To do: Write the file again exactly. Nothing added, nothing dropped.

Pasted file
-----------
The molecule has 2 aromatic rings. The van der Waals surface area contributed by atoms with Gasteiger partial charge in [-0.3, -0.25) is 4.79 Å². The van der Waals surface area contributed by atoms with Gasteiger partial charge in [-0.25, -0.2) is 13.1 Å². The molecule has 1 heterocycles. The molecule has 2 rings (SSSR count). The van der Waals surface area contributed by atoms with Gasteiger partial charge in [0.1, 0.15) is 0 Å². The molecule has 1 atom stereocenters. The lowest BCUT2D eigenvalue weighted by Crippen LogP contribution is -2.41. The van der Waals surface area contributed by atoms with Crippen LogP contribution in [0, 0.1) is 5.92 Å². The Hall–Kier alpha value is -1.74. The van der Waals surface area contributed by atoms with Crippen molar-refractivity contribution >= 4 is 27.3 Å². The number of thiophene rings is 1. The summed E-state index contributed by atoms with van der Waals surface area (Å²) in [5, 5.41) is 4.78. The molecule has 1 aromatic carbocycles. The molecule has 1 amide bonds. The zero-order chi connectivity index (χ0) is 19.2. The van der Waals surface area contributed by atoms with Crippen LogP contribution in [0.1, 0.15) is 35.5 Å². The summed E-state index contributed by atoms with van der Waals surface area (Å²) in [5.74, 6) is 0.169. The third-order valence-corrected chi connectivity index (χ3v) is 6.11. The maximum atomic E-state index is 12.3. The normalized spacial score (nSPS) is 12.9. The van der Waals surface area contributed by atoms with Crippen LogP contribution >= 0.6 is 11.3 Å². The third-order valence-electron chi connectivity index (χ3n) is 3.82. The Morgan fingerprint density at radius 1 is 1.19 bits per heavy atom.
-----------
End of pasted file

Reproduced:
The molecule has 2 aromatic rings. The van der Waals surface area contributed by atoms with Gasteiger partial charge in [-0.3, -0.25) is 4.79 Å². The van der Waals surface area contributed by atoms with Gasteiger partial charge in [-0.25, -0.2) is 13.1 Å². The molecule has 1 heterocycles. The molecule has 2 rings (SSSR count). The van der Waals surface area contributed by atoms with Gasteiger partial charge in [0.1, 0.15) is 0 Å². The molecule has 1 atom stereocenters. The lowest BCUT2D eigenvalue weighted by Crippen LogP contribution is -2.41. The van der Waals surface area contributed by atoms with Crippen LogP contribution in [0, 0.1) is 5.92 Å². The Hall–Kier alpha value is -1.74. The van der Waals surface area contributed by atoms with Crippen molar-refractivity contribution >= 4 is 27.3 Å². The number of thiophene rings is 1. The summed E-state index contributed by atoms with van der Waals surface area (Å²) in [5, 5.41) is 4.78. The molecule has 1 aromatic carbocycles. The molecule has 1 amide bonds. The zero-order chi connectivity index (χ0) is 19.2. The van der Waals surface area contributed by atoms with Crippen LogP contribution in [0.1, 0.15) is 35.5 Å². The summed E-state index contributed by atoms with van der Waals surface area (Å²) in [5.74, 6) is 0.169. The third-order valence-corrected chi connectivity index (χ3v) is 6.11. The maximum atomic E-state index is 12.3. The normalized spacial score (nSPS) is 12.9. The van der Waals surface area contributed by atoms with Crippen LogP contribution >= 0.6 is 11.3 Å². The third-order valence-electron chi connectivity index (χ3n) is 3.82. The Morgan fingerprint density at radius 1 is 1.19 bits per heavy atom.